/ Motoring

Has your car or bike been damaged by a pothole?

We want to hear from cyclists and motorists: have you suffered due to a pothole? Is the condition our roads are in getting worse?

From reporting potholes to potential solutions, we have of course discussed the topic many times here on Which? Conversation.

For now, though, it seems our pothole problem is getting worse rather than better. With our roads seemingly deteriorating, we want to hear directly from the cyclists and motorists they’e affecting.

According to the latest Asphalt UK survey, the number of potholes filled in the last year jumped by 24%, from 1.5 million in 2017 to 1.86 million in 2018. 

It sounds like the situation is improving, but in England alone the number of potholes reported on roads controlled by Highways England increased by 46.6% from 2017 to 2018. 

The cost to drivers

Despite the announcement of extra funding, and new innovations designed to speed up the process of fixing potholes, there are still plenty of bumps in the road – causing significant cost and potentially physical harm to the UK’s road users.

The AA estimates that there were over 4,200 claims for pothole damage in the five months to May 2018.

With an estimated average repair bill of around £1,000, that comes to an eye-watering £4.2 million, or more than £1m per month. Two thirds of drivers said that roads have ‘considerably deteriorated’ over the last decade, too. 

But the numbers don’t capture the true cost of hitting a pothole – in some cases they aren’t just an inconvenience or a trip to the garage or call to your insurance company, they can cause serious injury.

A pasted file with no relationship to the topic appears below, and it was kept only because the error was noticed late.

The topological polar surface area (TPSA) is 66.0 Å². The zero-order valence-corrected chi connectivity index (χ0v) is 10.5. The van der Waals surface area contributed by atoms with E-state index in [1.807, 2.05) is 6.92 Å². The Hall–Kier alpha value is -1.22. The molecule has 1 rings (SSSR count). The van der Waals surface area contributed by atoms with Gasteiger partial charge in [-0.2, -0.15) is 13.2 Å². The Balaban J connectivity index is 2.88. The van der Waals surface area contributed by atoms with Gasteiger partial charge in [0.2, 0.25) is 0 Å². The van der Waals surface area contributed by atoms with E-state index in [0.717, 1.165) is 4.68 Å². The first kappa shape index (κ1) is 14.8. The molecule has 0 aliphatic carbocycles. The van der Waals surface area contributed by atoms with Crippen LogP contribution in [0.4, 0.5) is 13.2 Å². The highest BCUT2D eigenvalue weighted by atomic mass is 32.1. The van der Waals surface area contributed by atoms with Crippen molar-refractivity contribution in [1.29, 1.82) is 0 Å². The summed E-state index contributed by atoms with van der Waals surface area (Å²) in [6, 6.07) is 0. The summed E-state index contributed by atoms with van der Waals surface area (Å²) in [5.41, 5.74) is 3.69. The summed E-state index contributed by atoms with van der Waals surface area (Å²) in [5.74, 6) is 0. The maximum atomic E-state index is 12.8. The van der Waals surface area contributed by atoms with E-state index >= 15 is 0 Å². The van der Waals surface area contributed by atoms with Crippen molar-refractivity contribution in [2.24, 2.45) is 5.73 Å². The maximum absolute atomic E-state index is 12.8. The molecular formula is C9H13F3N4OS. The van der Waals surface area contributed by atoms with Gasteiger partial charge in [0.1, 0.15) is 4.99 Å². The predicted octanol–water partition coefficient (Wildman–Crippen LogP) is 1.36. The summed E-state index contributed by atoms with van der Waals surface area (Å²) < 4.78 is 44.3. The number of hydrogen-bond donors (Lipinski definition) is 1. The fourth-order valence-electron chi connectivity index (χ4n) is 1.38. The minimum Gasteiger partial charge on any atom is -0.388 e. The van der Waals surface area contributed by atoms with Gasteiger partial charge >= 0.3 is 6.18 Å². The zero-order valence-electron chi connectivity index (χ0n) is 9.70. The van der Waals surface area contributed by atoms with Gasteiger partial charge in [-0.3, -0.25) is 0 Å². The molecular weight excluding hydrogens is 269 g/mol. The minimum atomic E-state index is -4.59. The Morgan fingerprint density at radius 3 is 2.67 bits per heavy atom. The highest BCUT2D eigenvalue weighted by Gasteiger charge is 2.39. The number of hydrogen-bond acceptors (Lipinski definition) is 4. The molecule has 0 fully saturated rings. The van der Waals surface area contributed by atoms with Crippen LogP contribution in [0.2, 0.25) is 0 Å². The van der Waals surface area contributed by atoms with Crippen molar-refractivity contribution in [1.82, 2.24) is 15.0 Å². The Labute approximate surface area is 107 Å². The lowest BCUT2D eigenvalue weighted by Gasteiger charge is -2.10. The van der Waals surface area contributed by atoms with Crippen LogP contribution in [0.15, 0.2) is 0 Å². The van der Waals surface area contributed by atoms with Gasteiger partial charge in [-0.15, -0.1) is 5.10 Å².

Two-wheel terror

If you’ve ever passed a group of cyclists on the UK’s roads, then you may well have heard the cry of ‘hole!’ go up as they speed past, alerting the cyclists behind to a potentially damaging pothole.

It’s a warning that’s taken seriously – potholes can be damaging to bikes, and often the cyclists that are riding them. 

How do I report a pothole and claim compensation?

According to a Freedom of Information request submitted by Cycling UK in March 2019, the average pay out for cyclists after an incident involving a pothole was £8,825.93 over a five year period, compared to £338.88 per motorist. 

The charity suggested that the vast difference could be due to the serious physical damage that can be incurred by cyclists.

According to Department for Transport figures, more than 360 cyclists reported serious injuries, caused by poor or defective road surfaces, between 2007 and 2016, and there were at least 22 fatalities.

Is funding falling short?

Chancellor Philip Hammond announced during the 2018 Budget that local councils will be allocated £420 million during this financial year so that they can attempt to fix potholes in their constituency – this is on top of an existing fund that is made up of close to £300 million.

But according to the Annual Local Authority Road Maintenance Survey 2018 (ALARM), £9.79 billion is the estimated one-time cost to get roads back into reasonable condition in England and Wales.

Even then, it would take 10 years to clear the maintenance backlog, so the current funding is falling short.

Cyclists and drivers: get in touch